Abstract 232: Prevalence and Resolution of Post--Cardiac Arrest Myocardial Dysfunction
Background: In animal models, post-cardiac arrest myocardial dysfunction (PAMD), defined as a decrease in left ventricular ejection fraction (LVEF) from baseline following cardiac arrest and demonstrating resolution shortly thereafter, is common. PAMD may dispose to hemodynamic instability and increased mortality. Data on the prevalence and recovery of PAMD is limited.
Hypothesis: We hypothesized PAMD is common in subjects resuscitated from cardiac arrest and results in inotropic, vasopressor and fluid support.
Methods: Review of subjects >18 years of age treated between 1/1/2009 and 12/31/2010 with Pre (<1 year prior to arrest), Immediate Post, (<24 hours of arrest) and Delayed Post (<1 year post cardiac arrest) transthoracic echocardiogram measurements. Demographics, catheterization, inotropic support, vasopressor dose (defined using the cumulative vasopressor index- CVI) and fluid balance during the first 24 and 36 hours were recorded. Change in LVEF and the difference in CVI, inotropes and intake/output were compared using student’s t-test.
Results: Of 213 subjects, 15 met inclusion criteria. Mean age was 52 (SD 18) years, 6 (40%) male, 2 (13%) had STEMI on initial EKG, 6 (40%) received catheterization, and 7 (47%) had VF/VT as the primary rhythm of arrest. Most (60%) subjects had a decrease in LVEF from Pre to Immediate Post echocardiograms. Median decrease was 20% (IQR of 10, 30%). Of these, 8/10 (80%) recovered within a year. Two subjects received dobutamine and 3 received milrinone. Mean hourly milrinone dose at 24 and 36 hours was 0.15mcg/kg/min (SD 0.5) and 0.15mcg/kg/min (SD 0.2), respectively. Mean hourly dobutamine dose at 24 and 26 hours was 1.07mcg/kg/min (SD 0.5) and 0.72 (SD 0.33). Average hourly CVI did not differ between subjects with decreased LVEF at 24 (0.80±1.72 vs. 0.76±1.00) or 36 (0.91±1.85 vs. 0.51±0.66) hours. Intake and output did not differ between groups at 24 (373±800mL vs. -787±1696mL) or 36 (214±659 vs. -1549±2925mL) hours. Survival did not differ between subjects with a decrease in LVEF and those without (p=0.59).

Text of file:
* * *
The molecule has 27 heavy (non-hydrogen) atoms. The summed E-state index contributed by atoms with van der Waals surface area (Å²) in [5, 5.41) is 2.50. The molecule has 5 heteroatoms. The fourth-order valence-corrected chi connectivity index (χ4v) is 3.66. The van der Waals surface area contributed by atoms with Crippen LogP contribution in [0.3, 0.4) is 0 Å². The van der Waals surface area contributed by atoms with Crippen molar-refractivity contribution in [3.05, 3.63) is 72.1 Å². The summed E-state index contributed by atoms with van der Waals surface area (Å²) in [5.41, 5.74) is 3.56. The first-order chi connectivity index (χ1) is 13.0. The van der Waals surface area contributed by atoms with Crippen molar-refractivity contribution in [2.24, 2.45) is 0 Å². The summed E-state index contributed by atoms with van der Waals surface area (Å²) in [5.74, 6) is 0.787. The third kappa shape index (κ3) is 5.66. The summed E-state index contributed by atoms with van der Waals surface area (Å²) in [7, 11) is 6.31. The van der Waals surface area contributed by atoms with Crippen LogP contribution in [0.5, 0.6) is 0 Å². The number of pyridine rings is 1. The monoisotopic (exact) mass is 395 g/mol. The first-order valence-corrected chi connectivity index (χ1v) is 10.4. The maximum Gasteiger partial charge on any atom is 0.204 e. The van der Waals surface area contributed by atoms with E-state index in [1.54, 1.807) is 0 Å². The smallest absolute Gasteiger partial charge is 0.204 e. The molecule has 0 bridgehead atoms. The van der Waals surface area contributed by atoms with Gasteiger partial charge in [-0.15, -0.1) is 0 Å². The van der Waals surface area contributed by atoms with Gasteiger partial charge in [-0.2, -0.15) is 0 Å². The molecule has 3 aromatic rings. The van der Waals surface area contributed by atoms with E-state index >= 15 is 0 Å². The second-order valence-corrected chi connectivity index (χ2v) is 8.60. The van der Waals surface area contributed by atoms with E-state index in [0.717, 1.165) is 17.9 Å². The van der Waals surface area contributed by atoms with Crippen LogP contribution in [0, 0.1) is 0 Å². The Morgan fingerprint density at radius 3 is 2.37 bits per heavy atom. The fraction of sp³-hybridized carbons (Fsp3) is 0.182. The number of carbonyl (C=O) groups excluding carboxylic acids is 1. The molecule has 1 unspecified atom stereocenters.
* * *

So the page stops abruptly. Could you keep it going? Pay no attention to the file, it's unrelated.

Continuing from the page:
Conclusion: PAMD was common and most recover LVEF within one year. In this small cohort, a decrease in LVEF was not associated with inotropes, CVI, or I/O balance during the first 24 or 36 hours of hospitalization.
Author Disclosures: K. Carlson: None. J. Jentzer: None. G. Hickey: None. A. Shafton: None. H. Abu Daya: None. J. Rittenberger: None.
- © 2014 by American Heart Association, Inc.